Girls' education is also extensively documented as an investment that, overall, has the largest returns for economic development. The broad social benefits of girls' education include increased family incomes; later marriages and reduced fertility rates; reduced infant and maternal mortality rates; better nourished and healthier children and families; lower childbirth-related death rates; greater opportunities and life choices for more women (including better chances to protect themselves against HIV/AIDS); and greater participation of women in development, as well as in political and economic decision-making. Because of these multiple, synergistic benefits, it is widely recognized that devoting resources to quality education for girls is among the best investments that any society can make. Furthermore, in recognition of the intergenerational benefits of female education, activities to support the basic education of young women and to provide "second chance" education for adolescent girls are also seen as important investments. So, educational resources are not being well used when they do not benefit girls and women.

 
World leaders have emphasized in the recent series of international conferences (Beijing, Copenhagen, Cairo, Rome, Vienna, ICPD+5, for example) and in other fora that without girls' education, the goal of gender equality will never be reached and progress in national and economic development will be restricted. Until all girls are fully enrolled and achieving a quality education along with their male counterparts, their fundamental human rights are denied and the pre-conditions for overall sustainable human development are unfulfilled. Furthermore, problems arising from economic and humanitarian crises threaten to reverse the few hard-won gains in girls' education. All these factors make it imperative to act decisively in support of Education for All, with particular attention to girls.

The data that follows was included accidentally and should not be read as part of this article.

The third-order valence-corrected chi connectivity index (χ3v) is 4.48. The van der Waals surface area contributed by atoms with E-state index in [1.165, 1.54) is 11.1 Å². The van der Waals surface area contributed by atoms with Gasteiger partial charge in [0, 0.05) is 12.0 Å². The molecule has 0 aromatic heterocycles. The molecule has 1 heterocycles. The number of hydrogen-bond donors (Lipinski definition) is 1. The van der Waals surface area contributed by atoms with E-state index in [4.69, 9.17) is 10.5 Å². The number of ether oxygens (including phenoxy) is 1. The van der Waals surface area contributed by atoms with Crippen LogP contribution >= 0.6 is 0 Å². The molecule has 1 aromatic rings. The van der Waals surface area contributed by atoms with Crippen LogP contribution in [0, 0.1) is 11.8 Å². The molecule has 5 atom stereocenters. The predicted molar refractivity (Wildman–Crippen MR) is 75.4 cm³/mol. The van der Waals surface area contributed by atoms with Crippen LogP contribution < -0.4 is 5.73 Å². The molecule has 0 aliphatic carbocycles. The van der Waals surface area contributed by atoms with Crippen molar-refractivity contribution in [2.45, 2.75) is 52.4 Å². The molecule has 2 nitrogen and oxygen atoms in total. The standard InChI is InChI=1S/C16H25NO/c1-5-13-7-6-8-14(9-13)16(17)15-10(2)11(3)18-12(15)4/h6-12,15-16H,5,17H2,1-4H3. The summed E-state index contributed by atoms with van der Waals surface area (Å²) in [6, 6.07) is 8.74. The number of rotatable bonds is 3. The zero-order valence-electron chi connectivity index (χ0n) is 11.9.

The gender gap